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Subj: What do you think of Carol Danvers? :-)
Posted: Mon May 03, 2021 at 06:08:56 pm EDT (Viewed 64 times)
Reply Subj: Re: Bad luck
Posted: Sun May 02, 2021 at 09:01:57 am EDT (Viewed 62 times)
My impression is that laws in Europe are more strict than in America. I got that from the way Albert Uderzo came down like a tonne of bricks on all parodies of "Asterix", and usually quite successfully. AFAIK, DC apparently did not even try this to a noticeable extent, e.g. in the cases of the parodies of their superheroes in early issues of MAD.
The way I see it, it depends how the parody is done. If the pastiche is too close to the original, then it can be mistaken for an original work and thus there is a problem. If the objective is to lampoon, satirize, etc. and you cannot confound it with an original work, then there is no problem. Humor is covered by the freedom of expression.
In 'école franco-belge', the most sensitive right holders are Moulinsart. They trace any attempt to copy Tintin without the approval of the company. Recently, they had a problem with a scultor. The scultor said that it was some kind of homage but it didn't work.
Quote:I would say that even the stress on Catwoman's femininity would not go unchallenged in court. One can argue that since her beginnings she is merely a distaff example of the already long-established Gentleman Thief genre (Arsène Lupin, Raffles etc.). After all, it would not have been possible to get out of a plagiarism suit re. Superman merely by making your Superman rip-off a woman.
Not that Superman's and the Joker's claims to originality are unassailable. People have noted e.g. certain similarities between Clark Kent, the Man of Steel, and Clark Savage Jr., the Man of Bronze. And there were plenty of killer clowns before the Joker, notably two operatic ones , Rigoletto (based on a Victor Hugo novel) and Canio from "I Pagliacci" (based, according to Leoncavallo, on a case from real life).(1) The case for the Joker being original is not exactly strengthened when you recall that he was modeled on Conrad Veidt in the title role of "The Man Who Laughs" (based on another Hugo novel).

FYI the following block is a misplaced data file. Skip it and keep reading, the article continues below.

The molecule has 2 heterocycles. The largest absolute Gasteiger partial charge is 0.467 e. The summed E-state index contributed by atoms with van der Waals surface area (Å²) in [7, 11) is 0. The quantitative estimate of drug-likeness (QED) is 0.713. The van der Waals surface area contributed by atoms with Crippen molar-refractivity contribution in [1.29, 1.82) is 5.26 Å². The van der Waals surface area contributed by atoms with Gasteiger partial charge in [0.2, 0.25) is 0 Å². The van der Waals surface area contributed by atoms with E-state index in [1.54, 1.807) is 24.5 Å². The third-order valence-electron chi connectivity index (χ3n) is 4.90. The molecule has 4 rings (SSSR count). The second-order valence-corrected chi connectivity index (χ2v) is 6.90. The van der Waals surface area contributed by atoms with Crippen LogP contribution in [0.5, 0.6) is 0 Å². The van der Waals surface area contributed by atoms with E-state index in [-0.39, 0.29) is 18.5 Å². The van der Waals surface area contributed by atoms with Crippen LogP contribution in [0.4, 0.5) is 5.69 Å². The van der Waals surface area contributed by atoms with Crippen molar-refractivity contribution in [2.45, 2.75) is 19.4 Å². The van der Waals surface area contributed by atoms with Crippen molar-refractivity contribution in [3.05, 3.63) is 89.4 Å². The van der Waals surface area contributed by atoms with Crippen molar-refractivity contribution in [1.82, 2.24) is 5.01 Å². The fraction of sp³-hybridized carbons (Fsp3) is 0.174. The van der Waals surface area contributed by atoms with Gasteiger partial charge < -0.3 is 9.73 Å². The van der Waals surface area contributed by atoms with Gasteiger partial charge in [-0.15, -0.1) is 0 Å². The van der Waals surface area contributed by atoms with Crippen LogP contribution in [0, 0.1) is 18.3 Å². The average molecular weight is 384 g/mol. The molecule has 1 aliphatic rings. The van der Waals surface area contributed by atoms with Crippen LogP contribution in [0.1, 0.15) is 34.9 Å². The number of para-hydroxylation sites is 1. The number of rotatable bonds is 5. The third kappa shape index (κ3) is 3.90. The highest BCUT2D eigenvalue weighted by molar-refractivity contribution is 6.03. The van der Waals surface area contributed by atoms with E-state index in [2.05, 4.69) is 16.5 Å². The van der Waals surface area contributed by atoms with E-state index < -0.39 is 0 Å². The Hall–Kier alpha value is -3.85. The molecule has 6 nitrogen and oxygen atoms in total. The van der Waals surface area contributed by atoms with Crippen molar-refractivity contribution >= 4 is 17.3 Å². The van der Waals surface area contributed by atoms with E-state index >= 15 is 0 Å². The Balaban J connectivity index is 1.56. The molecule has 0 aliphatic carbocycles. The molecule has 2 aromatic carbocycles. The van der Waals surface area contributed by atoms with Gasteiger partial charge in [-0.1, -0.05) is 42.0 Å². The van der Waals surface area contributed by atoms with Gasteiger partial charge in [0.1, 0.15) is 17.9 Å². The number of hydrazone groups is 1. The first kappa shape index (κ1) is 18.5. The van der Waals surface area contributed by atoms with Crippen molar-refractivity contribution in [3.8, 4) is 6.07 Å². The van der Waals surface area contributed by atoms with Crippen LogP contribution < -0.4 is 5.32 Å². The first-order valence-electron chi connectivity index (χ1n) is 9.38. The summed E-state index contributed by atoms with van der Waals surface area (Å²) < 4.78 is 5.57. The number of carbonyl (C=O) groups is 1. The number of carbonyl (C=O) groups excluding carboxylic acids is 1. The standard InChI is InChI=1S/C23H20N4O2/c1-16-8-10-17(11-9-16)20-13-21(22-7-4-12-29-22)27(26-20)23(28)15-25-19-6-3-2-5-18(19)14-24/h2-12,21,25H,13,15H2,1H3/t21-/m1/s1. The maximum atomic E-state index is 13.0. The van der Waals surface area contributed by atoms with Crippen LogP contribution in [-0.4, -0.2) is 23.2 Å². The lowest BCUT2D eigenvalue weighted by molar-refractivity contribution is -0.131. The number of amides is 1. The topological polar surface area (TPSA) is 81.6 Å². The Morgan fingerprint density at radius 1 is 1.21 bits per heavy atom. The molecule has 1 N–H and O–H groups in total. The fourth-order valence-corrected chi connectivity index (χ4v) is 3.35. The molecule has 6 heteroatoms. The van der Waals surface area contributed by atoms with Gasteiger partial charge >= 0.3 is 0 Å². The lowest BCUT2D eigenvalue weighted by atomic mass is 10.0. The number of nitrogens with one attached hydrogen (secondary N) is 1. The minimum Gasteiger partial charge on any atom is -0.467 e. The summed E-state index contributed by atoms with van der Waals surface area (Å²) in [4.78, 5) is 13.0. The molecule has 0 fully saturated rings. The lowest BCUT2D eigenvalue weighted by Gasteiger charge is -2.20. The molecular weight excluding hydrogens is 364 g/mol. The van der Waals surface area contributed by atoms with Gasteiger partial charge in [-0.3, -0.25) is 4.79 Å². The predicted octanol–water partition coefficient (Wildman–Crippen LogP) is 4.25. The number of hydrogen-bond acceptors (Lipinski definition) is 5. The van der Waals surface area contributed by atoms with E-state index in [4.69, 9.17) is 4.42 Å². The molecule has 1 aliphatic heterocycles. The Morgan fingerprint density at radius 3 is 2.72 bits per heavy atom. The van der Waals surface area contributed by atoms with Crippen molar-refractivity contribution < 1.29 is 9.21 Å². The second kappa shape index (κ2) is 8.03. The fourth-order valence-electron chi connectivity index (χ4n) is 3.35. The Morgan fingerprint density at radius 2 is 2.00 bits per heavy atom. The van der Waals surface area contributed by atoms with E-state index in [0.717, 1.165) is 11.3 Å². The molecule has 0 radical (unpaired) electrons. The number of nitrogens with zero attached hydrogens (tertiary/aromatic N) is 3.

(1) That opera became the inspiration for the Spirit villain Palyachi, the Killer Clown, who debuted in July 1940, not long after the Joker's first appearance.
Yep, I did the same research than you when I was watching 'American Horror Story - the Cult'. Just like you, I wanted to know more about the origin of the 'killer clown'.
I don't fully agree with you: the Joker isn't the first, that's true, but he was more influential than I would have imagined. I was the first to be surprised.
Quote:But that would not have stopped one of the big two from crushing smaller publishers in court. Yet that did not happen e.g. in the case of the Paragon Press version of Phantom Lady (renamed Blue Bulleteer after DC threatened a lawsuit).
Granted. I was not aware of that case.
Quote:Well, that happened after Wolfman left the book, so it may easily contradict his vision of the character.
The way I read it (in Dave Cockrum's interview in The X-Men Companion I (Fantagraphics 1982)), Storm is an amalgam of this Black Cat and another Cockrum creation - originally pitched for the Legion of Superheroes - called Typhoon. In Dave Cockrum's original vision, this Black Cat's powers were very similar to Wolfsbane's (Rahne was of course created several years later), except feline, not canine.
The problem is that, when they decided to drop the bad luck angle, they emphasized the similarities with Catwoman.
Also, if Black Cat had been the nemesis of Spider-Woman, there would have been no flirt between the protagonist & the antagonist and, thus, no parallel would have been made with Batman.
At the same time, Scarlet Witch already had this bad luck power.
It is funny that, later, Chris Claremont created two female characters, one with the bad luck power (Roulette) and the other, a werecat (Catseye).
If that was not enough, in the 1990s, in the X-Force book, Domino had a bad luck power, she had been impersonated by Copycat and, in parallel, there were also two werecats, Feral & Thorn.
Quote:Speaking of Storm, her co-creator Len Wein had a very different vision of Ororo (as more of an ageless goddess figure) and was quite vocal in his 1982 interview that he disliked the way Chris Claremont foisted Modesty Blaise's origin story on her...
That's interesting! I wonder what Len Wein had planned for the character.
Do you have information about that?
Quote:After all, it would not have been possible to get out of a plagiarism suit re. Superman merely by making your Superman rip-off a woman.
By the way, what do you think of Carol Danvers?
(nb: I think that her case is very interesting. Actually, I like Carol Danvers as Captain Marvel even though the character is obviously strongly inspired by previous characters...)
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